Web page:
100 Years Ago

From the East Oregonian

March 20, 1908

About 6 o'clock last evening engine No. 1351 of the N.P. branch was

"kicked" off the turntable at the end of the line in Pendleton and the

big locomotive plunged down onto Calvin Street as though it wished to

plow a trench across that little thoroughfare. To replace the engine on

the track has proven a difficult job for the railroad men. At the time

of the accident last evening engine 1351 was dropping a string of 16

stock cars onto the siding along side the turntable. The train came

down the track, the engine was uncoupled and sped out onto the

turntable and supposedly the switch was thrown so as to send the string

of cars on down the sidetrack. But for some reason the switch did not

turn and the cars followed the engine onto the little turntable spur.

Bumping against 1351 with a jolt the train forced the old locomotive

off the other end and it plunged down along the ground for a distance

of 15 or 20 feet, the pilot plowing into the soil like a breaking plow.

50 Years Ago

From the East Oregonian

March 20, 1958

A Pendleton cab driver, who saved the life of a two-year-old boy at a

Moses Lake, Wash. service station a year ago, last night received the

second meritorious safety award ever presented by the American

Petroleum Institute in the western states. The award, given only to oil

industry employees whose first aid application results in the saving of

a life, was presented to Roland D. Merkling. Merkling was a service

station manager in the town of Westlake when Jackie Allen Yates, the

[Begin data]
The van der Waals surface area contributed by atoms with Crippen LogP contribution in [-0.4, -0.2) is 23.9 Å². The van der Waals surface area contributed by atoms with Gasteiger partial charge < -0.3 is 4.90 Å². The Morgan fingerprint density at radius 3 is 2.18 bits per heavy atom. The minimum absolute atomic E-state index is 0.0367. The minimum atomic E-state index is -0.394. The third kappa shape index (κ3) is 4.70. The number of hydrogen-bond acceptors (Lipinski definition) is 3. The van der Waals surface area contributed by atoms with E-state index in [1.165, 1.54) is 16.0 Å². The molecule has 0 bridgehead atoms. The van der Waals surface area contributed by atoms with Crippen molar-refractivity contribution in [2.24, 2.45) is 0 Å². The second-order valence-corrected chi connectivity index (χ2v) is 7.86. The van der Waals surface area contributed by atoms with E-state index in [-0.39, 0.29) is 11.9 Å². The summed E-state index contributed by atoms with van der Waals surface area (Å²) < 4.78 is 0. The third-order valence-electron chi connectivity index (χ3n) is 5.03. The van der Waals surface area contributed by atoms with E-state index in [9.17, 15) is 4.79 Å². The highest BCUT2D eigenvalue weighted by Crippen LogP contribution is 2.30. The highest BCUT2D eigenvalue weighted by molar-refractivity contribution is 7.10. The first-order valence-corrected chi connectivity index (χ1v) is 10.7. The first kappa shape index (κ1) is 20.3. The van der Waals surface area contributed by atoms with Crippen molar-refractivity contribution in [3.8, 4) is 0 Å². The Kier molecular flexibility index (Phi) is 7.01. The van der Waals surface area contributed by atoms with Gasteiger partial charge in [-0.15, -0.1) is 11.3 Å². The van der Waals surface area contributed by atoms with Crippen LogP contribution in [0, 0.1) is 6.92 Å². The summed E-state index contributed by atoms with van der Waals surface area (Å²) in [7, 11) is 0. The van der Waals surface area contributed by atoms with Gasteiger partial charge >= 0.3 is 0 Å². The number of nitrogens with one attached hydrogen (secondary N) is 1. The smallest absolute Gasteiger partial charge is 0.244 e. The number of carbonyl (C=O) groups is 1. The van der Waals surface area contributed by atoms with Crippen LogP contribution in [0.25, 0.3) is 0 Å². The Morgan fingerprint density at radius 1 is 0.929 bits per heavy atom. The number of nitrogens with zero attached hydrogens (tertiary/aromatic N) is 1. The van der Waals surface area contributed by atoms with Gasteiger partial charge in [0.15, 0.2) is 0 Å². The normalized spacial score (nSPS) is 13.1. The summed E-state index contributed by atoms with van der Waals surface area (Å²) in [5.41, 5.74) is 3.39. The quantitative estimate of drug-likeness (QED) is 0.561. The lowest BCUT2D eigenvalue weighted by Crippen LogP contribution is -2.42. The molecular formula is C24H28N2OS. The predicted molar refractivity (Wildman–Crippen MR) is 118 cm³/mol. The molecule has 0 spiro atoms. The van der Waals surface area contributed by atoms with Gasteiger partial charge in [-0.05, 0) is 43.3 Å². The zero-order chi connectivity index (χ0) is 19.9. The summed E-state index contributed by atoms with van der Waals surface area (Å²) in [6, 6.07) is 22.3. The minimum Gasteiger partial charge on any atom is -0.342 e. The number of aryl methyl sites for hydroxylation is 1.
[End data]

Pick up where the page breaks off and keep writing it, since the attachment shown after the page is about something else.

son of a Larsen field airman, fell into a water-filled seep hole behind

the station. Merkling applied artificial respiration until the fire

department arrived, and is credited with saving the boy's life.

25 Years Ago

From the East Oregonian

March 20, 1983

Six Umatilla county residents have been cited to appear in U.S..

District Court in Pendleton on charges of illegal possession of

federally protected birds. The six, and a Moses Lake, Wash., man, were

charged as the result of an investigation started in late January when

a Hermiston taxidermist applied for a federal taxidermy permit. Donna

J. Fisler, who also is a Hermiston High School science teacher, was

found to be in possession of a Merlin hawk, a saw-whet owl and a

burrowing owl, as well as about 15 songbirds that had been mounted

legally under a special educational permit but which were not supposed

to be in private possession. Others charged were Samuel Jones of

Pendleton; James E. Delp Jr., Richard B. Bredemeier and Robert J.

Lybbert, all of Hermiston; John R. Johnson of Umatilla; and Glen

Lybbert of Moses Lake.

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